“Just a few small pills, and a simple regimen to adhere to… after fifteen years of always remembering to carry all your pills, it’s really like fresh air, a new life.”
Anton Basenko works for The Alliance for Public Health, Ukraine, and is the country focal point for the Partnership to Inspire, Transform and Connect the HIV Response (PITCH), an international advocacy project run by – and for – key populations.
As a person living with HIV (PHLIV), he is an ardent advocate for both PLHIVs and harm reduction programmes that help people who inject drugs (PWID) counteract stigma and access life-saving treatment. He now represents these communities through his participation in various groups at the international, regional and national levels.
Anton, who credits early implementation of harm reduction programmes with helping him discover his HIV status, has been on a variety of regimens in his 16 years as a PHLIV, from lamivudine/zidovudine (3TC/ZDV) to lopinavir/ritonavir (LPV/r). He speaks to the improvement in his quality of life since starting dolutegravir.
“Just imagine that before, in total during the day you should have like six or even seven pills from which four are really big, then with LPV/r two in the morning and two in the evening… now, it’s only two pills. One dolutegravir and one tenofovir/emtricitabine and that’s it…my life changed immediately.’’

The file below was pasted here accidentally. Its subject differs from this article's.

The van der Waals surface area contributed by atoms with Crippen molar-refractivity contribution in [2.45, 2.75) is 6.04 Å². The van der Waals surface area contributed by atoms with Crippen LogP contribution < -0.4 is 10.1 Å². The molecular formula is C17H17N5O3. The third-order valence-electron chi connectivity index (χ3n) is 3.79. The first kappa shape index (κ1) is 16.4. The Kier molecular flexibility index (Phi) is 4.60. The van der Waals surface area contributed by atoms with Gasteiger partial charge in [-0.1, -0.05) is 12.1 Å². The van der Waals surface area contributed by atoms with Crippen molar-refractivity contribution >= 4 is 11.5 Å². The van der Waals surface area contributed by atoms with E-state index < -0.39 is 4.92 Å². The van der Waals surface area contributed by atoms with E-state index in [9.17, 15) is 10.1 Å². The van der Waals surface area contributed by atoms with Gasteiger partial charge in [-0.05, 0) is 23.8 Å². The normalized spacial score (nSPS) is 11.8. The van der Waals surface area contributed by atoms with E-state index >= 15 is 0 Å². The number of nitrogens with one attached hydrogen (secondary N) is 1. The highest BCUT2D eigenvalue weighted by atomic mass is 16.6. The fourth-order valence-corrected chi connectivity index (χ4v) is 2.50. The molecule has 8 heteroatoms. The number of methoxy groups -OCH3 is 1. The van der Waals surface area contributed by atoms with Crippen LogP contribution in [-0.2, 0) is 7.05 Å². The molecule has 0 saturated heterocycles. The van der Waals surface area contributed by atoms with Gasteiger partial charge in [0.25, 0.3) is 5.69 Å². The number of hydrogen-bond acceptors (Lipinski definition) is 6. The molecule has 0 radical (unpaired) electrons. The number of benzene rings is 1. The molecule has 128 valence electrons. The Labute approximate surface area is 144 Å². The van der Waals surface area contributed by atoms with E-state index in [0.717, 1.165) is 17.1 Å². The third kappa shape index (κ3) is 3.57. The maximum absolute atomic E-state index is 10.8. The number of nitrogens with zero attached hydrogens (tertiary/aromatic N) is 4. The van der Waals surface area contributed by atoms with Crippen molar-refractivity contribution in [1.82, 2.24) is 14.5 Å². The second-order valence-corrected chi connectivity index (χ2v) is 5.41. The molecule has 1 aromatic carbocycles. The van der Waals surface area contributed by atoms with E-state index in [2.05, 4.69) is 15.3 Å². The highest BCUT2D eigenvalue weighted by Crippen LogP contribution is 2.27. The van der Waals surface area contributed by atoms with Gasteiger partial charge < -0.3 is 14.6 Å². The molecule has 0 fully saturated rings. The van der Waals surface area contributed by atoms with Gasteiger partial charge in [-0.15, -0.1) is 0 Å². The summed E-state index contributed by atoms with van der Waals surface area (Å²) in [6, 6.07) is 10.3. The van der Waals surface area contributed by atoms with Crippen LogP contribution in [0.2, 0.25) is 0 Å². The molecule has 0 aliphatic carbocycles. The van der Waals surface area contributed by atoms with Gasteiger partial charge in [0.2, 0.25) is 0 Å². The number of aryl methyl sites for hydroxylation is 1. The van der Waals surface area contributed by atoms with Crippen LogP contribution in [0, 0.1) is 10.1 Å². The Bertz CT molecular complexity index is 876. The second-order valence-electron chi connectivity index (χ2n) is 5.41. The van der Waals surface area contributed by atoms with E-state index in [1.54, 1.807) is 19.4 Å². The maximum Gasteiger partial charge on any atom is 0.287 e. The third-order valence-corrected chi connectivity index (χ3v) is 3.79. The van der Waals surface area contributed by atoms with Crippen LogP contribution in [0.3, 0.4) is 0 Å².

He soon plans to switch to TLD (tenofovir/lamivudine/dolutegravir), a new single tablet regimen. “The less pills you have the better. One pill a day is already a dream. Maybe someday it will be one pill a month!”
Now married and a new father, Anton is focused on the future – advocating for sustainable financing, political will, informed decision-making, and effective procurement systems – to help Ukraine continue to build on the progress it has made in these disease areas. As a person who also has experience living with hepatitis C, he notes that under Universal Health Coverage, advocates for hep C, HIV, TB, and other diseases should band together to ensure access to high-quality, affordable treatment.
“It should be a joint front – advocates pushing for modern medications, and fast and simple access to them.”